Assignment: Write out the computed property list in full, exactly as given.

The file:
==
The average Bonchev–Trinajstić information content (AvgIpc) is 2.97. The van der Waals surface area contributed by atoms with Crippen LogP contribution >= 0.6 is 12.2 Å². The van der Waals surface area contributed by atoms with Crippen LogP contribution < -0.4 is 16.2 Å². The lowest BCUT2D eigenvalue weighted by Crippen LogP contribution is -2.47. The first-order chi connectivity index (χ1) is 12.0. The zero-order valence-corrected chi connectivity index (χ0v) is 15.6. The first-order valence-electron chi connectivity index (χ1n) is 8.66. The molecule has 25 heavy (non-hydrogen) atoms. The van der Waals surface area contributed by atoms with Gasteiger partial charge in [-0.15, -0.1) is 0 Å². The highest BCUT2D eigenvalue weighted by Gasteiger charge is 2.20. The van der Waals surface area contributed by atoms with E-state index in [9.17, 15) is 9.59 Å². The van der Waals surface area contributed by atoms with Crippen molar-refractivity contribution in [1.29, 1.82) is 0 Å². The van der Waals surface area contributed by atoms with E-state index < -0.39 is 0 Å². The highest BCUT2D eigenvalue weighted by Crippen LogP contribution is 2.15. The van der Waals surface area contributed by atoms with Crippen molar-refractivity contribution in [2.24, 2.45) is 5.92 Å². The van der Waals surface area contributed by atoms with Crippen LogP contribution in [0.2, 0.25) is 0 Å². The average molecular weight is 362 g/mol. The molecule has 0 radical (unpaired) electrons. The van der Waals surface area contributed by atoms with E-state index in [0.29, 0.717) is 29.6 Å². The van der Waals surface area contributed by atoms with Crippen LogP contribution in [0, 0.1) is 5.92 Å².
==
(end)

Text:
The average Bonchev–Trinajstić information content (AvgIpc) is 2.97. The van der Waals surface area contributed by atoms with Crippen LogP contribution >= 0.6 is 12.2 Å². The van der Waals surface area contributed by atoms with Crippen LogP contribution < -0.4 is 16.2 Å². The lowest BCUT2D eigenvalue weighted by Crippen LogP contribution is -2.47. The first-order chi connectivity index (χ1) is 12.0. The zero-order valence-corrected chi connectivity index (χ0v) is 15.6. The first-order valence-electron chi connectivity index (χ1n) is 8.66. The molecule has 25 heavy (non-hydrogen) atoms. The van der Waals surface area contributed by atoms with Gasteiger partial charge in [-0.15, -0.1) is 0 Å². The highest BCUT2D eigenvalue weighted by Gasteiger charge is 2.20. The van der Waals surface area contributed by atoms with E-state index in [9.17, 15) is 9.59 Å². The van der Waals surface area contributed by atoms with Crippen molar-refractivity contribution in [1.29, 1.82) is 0 Å². The van der Waals surface area contributed by atoms with E-state index < -0.39 is 0 Å². The highest BCUT2D eigenvalue weighted by Crippen LogP contribution is 2.15. The van der Waals surface area contributed by atoms with Crippen molar-refractivity contribution in [2.24, 2.45) is 5.92 Å². The van der Waals surface area contributed by atoms with Crippen LogP contribution in [0.2, 0.25) is 0 Å². The average molecular weight is 362 g/mol. The molecule has 0 radical (unpaired) electrons. The van der Waals surface area contributed by atoms with E-state index in [0.29, 0.717) is 29.6 Å². The van der Waals surface area contributed by atoms with Crippen LogP contribution in [0, 0.1) is 5.92 Å².